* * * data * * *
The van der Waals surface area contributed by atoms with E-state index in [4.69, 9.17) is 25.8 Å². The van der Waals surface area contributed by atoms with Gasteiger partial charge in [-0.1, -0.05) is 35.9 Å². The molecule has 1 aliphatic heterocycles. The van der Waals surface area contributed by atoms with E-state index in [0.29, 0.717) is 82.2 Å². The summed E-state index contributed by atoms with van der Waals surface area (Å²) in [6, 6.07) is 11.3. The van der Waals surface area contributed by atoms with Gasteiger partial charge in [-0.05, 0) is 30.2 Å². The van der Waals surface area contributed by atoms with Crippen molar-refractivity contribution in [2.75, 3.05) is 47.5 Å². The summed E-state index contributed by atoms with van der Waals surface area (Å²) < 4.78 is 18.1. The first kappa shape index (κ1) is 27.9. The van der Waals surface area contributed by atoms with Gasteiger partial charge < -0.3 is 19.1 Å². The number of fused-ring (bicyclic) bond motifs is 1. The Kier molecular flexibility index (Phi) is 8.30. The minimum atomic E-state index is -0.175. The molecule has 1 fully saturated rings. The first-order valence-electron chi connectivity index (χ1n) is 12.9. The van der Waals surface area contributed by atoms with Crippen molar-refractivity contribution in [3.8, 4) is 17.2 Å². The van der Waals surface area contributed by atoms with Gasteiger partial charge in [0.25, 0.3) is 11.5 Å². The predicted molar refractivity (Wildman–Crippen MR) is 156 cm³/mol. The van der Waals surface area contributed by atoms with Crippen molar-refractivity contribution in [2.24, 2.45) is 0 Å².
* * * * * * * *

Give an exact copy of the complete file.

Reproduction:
The van der Waals surface area contributed by atoms with E-state index in [4.69, 9.17) is 25.8 Å². The van der Waals surface area contributed by atoms with Gasteiger partial charge in [-0.1, -0.05) is 35.9 Å². The molecule has 1 aliphatic heterocycles. The van der Waals surface area contributed by atoms with E-state index in [0.29, 0.717) is 82.2 Å². The summed E-state index contributed by atoms with van der Waals surface area (Å²) in [6, 6.07) is 11.3. The van der Waals surface area contributed by atoms with Gasteiger partial charge in [-0.05, 0) is 30.2 Å². The van der Waals surface area contributed by atoms with Crippen molar-refractivity contribution in [2.75, 3.05) is 47.5 Å². The summed E-state index contributed by atoms with van der Waals surface area (Å²) < 4.78 is 18.1. The first kappa shape index (κ1) is 27.9. The van der Waals surface area contributed by atoms with Gasteiger partial charge < -0.3 is 19.1 Å². The number of fused-ring (bicyclic) bond motifs is 1. The Kier molecular flexibility index (Phi) is 8.30. The minimum atomic E-state index is -0.175. The molecule has 1 fully saturated rings. The first-order valence-electron chi connectivity index (χ1n) is 12.9. The van der Waals surface area contributed by atoms with Crippen molar-refractivity contribution in [3.8, 4) is 17.2 Å². The van der Waals surface area contributed by atoms with Gasteiger partial charge in [0.25, 0.3) is 11.5 Å². The predicted molar refractivity (Wildman–Crippen MR) is 156 cm³/mol. The van der Waals surface area contributed by atoms with Crippen molar-refractivity contribution in [2.24, 2.45) is 0 Å².